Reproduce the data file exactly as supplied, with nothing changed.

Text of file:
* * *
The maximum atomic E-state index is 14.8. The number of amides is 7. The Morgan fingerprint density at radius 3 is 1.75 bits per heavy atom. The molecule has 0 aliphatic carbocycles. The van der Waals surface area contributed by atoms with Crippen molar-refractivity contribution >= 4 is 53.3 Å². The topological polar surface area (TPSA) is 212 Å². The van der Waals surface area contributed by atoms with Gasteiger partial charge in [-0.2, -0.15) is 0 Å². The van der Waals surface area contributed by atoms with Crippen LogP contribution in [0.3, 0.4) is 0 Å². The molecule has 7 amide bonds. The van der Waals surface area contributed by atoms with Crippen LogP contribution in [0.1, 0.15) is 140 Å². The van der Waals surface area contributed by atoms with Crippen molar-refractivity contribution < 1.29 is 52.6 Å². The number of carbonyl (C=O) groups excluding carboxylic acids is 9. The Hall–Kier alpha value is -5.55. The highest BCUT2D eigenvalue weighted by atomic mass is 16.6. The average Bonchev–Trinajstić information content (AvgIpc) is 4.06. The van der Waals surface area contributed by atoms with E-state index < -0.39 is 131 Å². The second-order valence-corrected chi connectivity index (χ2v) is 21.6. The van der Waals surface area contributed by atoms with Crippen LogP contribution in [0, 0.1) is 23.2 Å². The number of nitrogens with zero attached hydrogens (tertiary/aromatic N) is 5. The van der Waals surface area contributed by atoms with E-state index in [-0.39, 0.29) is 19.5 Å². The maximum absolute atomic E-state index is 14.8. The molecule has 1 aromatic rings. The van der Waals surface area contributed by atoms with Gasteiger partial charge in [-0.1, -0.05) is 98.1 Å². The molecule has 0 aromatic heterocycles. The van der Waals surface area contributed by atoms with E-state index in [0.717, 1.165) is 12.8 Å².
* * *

The maximum atomic E-state index is 14.8. The number of amides is 7. The Morgan fingerprint density at radius 3 is 1.75 bits per heavy atom. The molecule has 0 aliphatic carbocycles. The van der Waals surface area contributed by atoms with Crippen molar-refractivity contribution >= 4 is 53.3 Å². The topological polar surface area (TPSA) is 212 Å². The van der Waals surface area contributed by atoms with Gasteiger partial charge in [-0.2, -0.15) is 0 Å². The van der Waals surface area contributed by atoms with Crippen LogP contribution in [0.3, 0.4) is 0 Å². The molecule has 7 amide bonds. The van der Waals surface area contributed by atoms with Crippen LogP contribution in [0.1, 0.15) is 140 Å². The van der Waals surface area contributed by atoms with Crippen molar-refractivity contribution < 1.29 is 52.6 Å². The number of carbonyl (C=O) groups excluding carboxylic acids is 9. The Hall–Kier alpha value is -5.55. The highest BCUT2D eigenvalue weighted by atomic mass is 16.6. The average Bonchev–Trinajstić information content (AvgIpc) is 4.06. The van der Waals surface area contributed by atoms with E-state index < -0.39 is 131 Å². The second-order valence-corrected chi connectivity index (χ2v) is 21.6. The van der Waals surface area contributed by atoms with Crippen LogP contribution in [0, 0.1) is 23.2 Å². The number of nitrogens with zero attached hydrogens (tertiary/aromatic N) is 5. The van der Waals surface area contributed by atoms with E-state index in [-0.39, 0.29) is 19.5 Å². The maximum absolute atomic E-state index is 14.8. The molecule has 1 aromatic rings. The van der Waals surface area contributed by atoms with Gasteiger partial charge in [-0.1, -0.05) is 98.1 Å². The molecule has 0 aromatic heterocycles. The van der Waals surface area contributed by atoms with E-state index in [0.717, 1.165) is 12.8 Å².